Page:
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Social media and disaster response

Social media has been responsible for a number of far-reaching changes in modern society. We’re all aware of the way it has provided a fantastic, free marketing channel, as well as a way to communicate with a vast number of people on a totally different scale to anything that has been seen before. However, one area that is perhaps considered less is that of the effect of social media on disaster situations.

A case in point is the recent disappearance of Flight Malaysia Airlines Flight 370, which has sparked mass interest in the final location of the mystery airplane from all corners of the globe. Whilst the apparently unexplained disappearance of the flight made headlines as well as trending on social media, there was another more unexpected aspect of the social media response to the disaster. This was the way that social media actually began to be used in the search attempts, with people from all over the world getting involved in trying to find out what happened to the flight and its passengers. The hashtag #MH370 has been trending almost since the plane disappeared and social media users from across the globe have been looking through satellite images to help in the search for the missing craft and posting results on Twitter.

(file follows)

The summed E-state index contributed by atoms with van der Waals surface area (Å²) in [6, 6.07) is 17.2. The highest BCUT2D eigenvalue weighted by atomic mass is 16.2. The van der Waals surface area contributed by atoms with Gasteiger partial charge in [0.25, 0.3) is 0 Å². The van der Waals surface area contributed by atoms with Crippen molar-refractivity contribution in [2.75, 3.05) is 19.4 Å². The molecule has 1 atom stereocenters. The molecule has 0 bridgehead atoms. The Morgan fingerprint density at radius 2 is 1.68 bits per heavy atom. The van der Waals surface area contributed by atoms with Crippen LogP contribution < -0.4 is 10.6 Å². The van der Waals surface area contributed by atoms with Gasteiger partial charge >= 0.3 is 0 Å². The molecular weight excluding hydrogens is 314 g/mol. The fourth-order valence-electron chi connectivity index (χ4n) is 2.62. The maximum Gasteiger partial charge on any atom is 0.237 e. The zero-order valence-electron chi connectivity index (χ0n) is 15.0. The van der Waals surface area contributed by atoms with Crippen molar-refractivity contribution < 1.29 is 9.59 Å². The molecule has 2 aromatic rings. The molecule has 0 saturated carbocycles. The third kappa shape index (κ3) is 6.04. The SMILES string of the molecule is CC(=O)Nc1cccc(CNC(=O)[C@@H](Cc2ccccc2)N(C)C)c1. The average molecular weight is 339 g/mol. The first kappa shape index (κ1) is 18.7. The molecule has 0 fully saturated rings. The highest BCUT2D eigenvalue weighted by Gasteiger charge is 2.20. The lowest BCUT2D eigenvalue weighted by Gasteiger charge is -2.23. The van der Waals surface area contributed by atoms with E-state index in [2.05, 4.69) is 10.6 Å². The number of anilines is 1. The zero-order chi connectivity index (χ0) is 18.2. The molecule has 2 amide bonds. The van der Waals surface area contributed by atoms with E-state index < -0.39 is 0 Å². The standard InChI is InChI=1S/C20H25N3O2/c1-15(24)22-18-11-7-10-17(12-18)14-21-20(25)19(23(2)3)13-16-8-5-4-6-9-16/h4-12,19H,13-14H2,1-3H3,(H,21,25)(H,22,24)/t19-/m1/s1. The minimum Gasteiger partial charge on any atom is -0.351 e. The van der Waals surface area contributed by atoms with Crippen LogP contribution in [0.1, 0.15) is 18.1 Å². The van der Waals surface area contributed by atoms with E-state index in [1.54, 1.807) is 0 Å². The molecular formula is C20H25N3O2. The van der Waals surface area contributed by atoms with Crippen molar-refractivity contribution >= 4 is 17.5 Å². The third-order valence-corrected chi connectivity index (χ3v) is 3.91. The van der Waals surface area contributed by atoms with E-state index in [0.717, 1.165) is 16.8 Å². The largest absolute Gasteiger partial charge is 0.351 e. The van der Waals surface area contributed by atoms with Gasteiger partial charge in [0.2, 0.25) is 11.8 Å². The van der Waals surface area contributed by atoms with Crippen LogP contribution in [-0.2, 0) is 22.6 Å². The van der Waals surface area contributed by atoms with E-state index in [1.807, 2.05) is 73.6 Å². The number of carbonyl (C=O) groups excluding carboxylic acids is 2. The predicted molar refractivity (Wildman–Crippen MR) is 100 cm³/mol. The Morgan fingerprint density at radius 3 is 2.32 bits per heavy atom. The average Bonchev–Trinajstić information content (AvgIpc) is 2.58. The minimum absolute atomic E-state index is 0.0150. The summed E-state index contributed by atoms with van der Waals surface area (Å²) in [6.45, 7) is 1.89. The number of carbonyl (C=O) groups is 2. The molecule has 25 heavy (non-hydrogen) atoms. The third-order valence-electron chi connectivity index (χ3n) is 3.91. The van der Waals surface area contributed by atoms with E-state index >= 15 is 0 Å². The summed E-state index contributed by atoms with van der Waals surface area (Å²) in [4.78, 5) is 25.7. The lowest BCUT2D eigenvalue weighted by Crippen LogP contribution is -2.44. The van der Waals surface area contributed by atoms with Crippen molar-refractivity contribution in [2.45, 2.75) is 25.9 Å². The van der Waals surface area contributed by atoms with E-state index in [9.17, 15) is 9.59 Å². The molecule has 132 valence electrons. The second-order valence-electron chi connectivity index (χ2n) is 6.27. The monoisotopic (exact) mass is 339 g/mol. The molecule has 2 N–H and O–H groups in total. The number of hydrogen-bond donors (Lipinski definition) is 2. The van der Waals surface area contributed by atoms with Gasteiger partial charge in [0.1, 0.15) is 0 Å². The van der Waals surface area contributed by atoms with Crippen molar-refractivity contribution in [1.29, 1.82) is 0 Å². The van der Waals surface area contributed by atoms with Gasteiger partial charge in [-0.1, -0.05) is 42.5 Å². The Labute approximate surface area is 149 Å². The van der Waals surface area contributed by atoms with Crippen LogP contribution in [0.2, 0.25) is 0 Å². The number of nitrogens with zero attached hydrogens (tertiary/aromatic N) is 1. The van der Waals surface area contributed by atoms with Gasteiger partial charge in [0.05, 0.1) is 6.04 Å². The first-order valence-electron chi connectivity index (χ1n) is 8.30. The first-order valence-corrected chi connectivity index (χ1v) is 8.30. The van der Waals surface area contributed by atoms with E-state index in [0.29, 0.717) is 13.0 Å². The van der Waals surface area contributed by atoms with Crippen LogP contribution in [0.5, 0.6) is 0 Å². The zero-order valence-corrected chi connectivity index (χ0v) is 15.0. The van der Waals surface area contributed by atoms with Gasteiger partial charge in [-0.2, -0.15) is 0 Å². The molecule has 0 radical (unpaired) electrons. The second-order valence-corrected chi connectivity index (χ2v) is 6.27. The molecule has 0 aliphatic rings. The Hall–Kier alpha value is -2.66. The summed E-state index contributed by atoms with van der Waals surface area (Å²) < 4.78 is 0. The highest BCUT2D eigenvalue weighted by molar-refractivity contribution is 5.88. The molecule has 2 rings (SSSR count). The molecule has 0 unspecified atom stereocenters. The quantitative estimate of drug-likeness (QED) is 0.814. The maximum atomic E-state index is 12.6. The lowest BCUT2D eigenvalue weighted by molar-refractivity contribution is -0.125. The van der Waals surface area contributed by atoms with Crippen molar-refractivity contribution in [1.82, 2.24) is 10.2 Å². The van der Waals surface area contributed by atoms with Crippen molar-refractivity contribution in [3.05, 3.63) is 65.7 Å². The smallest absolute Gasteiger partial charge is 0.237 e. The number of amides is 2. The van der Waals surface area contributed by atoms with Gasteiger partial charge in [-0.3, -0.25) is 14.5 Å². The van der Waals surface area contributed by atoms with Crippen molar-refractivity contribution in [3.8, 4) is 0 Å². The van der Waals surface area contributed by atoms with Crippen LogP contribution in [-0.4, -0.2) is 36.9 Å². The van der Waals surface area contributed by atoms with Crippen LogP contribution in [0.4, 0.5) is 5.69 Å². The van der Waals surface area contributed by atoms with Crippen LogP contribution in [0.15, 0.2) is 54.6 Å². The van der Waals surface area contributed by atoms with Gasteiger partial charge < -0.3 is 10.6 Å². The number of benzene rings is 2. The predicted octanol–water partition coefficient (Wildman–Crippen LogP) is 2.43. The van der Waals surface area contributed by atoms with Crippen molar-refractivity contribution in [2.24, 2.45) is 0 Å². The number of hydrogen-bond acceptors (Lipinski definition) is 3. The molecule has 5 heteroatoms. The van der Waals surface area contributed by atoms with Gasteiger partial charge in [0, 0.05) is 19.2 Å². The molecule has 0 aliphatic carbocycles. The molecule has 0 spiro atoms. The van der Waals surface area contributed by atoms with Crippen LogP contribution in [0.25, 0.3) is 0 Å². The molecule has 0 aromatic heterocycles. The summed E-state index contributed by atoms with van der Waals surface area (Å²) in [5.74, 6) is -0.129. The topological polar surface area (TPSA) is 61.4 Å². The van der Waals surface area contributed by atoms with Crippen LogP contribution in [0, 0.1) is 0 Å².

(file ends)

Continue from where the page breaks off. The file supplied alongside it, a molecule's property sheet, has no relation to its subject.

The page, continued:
Whilst this is probably the most recent high-profile incident like this, it isn’t the first time this has happened. For example, during Hurricane Sandy, there were a number of emergency response organisations using social media tools to coordinate their aid efforts – the Red Cross established a social engagement team to track comments about the disaster across various social media platforms and the NYC Mayor’s Office used social media to distribute information about shelters and updates on the storm.

If you think about it, turning to platforms like Twitter and Facebook in a situation such as this is entirely sensible – we are increasingly using social media platforms to locate and share information and to communicate with each other, whether strangers or friends and loved ones. Effectively, this means that the audience is already there – we are already all focused on these timelines, and in much greater numbers than those watching the TV news or listening to the radio. Social media also offers the opportunity to send out information and to get it back – data can be collected from across an enormously wide area, the entire world in fact, meaning that a much clearer picture of a situation can be obtained much earlier on in a disaster situation. Then there’s the fact that it’s free – aid response efforts don’t have to be hampered by budgetary restraints as it costs nothing to Tweet and could trigger a million responses.

Given that a smart phone is the one item that most of us are likely to have close to us pretty much 24 hours a day, many are predicting that it will overtake more traditional forms of media as a primary source for disaster-related news, sooner rather than later. In addition, as we are all becoming more and more addicted to our portable technology, it’s likely that social media will become the ‘go to’ source for communication and information across many other new areas too.

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